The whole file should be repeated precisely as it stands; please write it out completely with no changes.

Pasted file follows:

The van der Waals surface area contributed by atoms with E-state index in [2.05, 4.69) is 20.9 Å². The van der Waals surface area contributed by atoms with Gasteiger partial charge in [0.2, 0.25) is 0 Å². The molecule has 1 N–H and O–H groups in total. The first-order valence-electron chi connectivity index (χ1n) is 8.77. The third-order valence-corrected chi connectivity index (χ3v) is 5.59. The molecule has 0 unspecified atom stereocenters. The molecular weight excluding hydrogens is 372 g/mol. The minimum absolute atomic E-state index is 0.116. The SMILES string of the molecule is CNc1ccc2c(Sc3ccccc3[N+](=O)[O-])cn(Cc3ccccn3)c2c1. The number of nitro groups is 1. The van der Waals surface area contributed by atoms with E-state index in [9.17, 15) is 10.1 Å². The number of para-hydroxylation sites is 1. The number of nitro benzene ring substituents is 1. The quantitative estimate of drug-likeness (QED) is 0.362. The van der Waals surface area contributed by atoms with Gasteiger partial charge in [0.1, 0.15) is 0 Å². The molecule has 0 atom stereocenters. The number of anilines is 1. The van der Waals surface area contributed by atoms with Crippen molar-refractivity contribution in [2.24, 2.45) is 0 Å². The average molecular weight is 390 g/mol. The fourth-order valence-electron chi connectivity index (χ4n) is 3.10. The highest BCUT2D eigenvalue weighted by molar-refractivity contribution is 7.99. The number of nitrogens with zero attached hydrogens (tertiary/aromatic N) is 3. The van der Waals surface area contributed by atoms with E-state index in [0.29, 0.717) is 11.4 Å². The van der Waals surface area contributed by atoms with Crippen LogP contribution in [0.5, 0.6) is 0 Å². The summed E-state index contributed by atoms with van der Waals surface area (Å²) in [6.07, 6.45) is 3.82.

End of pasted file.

The van der Waals surface area contributed by atoms with E-state index in [2.05, 4.69) is 20.9 Å². The van der Waals surface area contributed by atoms with Gasteiger partial charge in [0.2, 0.25) is 0 Å². The molecule has 1 N–H and O–H groups in total. The first-order valence-electron chi connectivity index (χ1n) is 8.77. The third-order valence-corrected chi connectivity index (χ3v) is 5.59. The molecule has 0 unspecified atom stereocenters. The molecular weight excluding hydrogens is 372 g/mol. The minimum absolute atomic E-state index is 0.116. The SMILES string of the molecule is CNc1ccc2c(Sc3ccccc3[N+](=O)[O-])cn(Cc3ccccn3)c2c1. The number of nitro groups is 1. The van der Waals surface area contributed by atoms with E-state index in [9.17, 15) is 10.1 Å². The number of para-hydroxylation sites is 1. The number of nitro benzene ring substituents is 1. The quantitative estimate of drug-likeness (QED) is 0.362. The van der Waals surface area contributed by atoms with Gasteiger partial charge in [0.1, 0.15) is 0 Å². The molecule has 0 atom stereocenters. The number of anilines is 1. The van der Waals surface area contributed by atoms with Crippen molar-refractivity contribution in [2.24, 2.45) is 0 Å². The average molecular weight is 390 g/mol. The fourth-order valence-electron chi connectivity index (χ4n) is 3.10. The highest BCUT2D eigenvalue weighted by molar-refractivity contribution is 7.99. The number of nitrogens with zero attached hydrogens (tertiary/aromatic N) is 3. The van der Waals surface area contributed by atoms with E-state index in [0.29, 0.717) is 11.4 Å². The van der Waals surface area contributed by atoms with Crippen LogP contribution in [0.5, 0.6) is 0 Å². The summed E-state index contributed by atoms with van der Waals surface area (Å²) in [6.07, 6.45) is 3.82.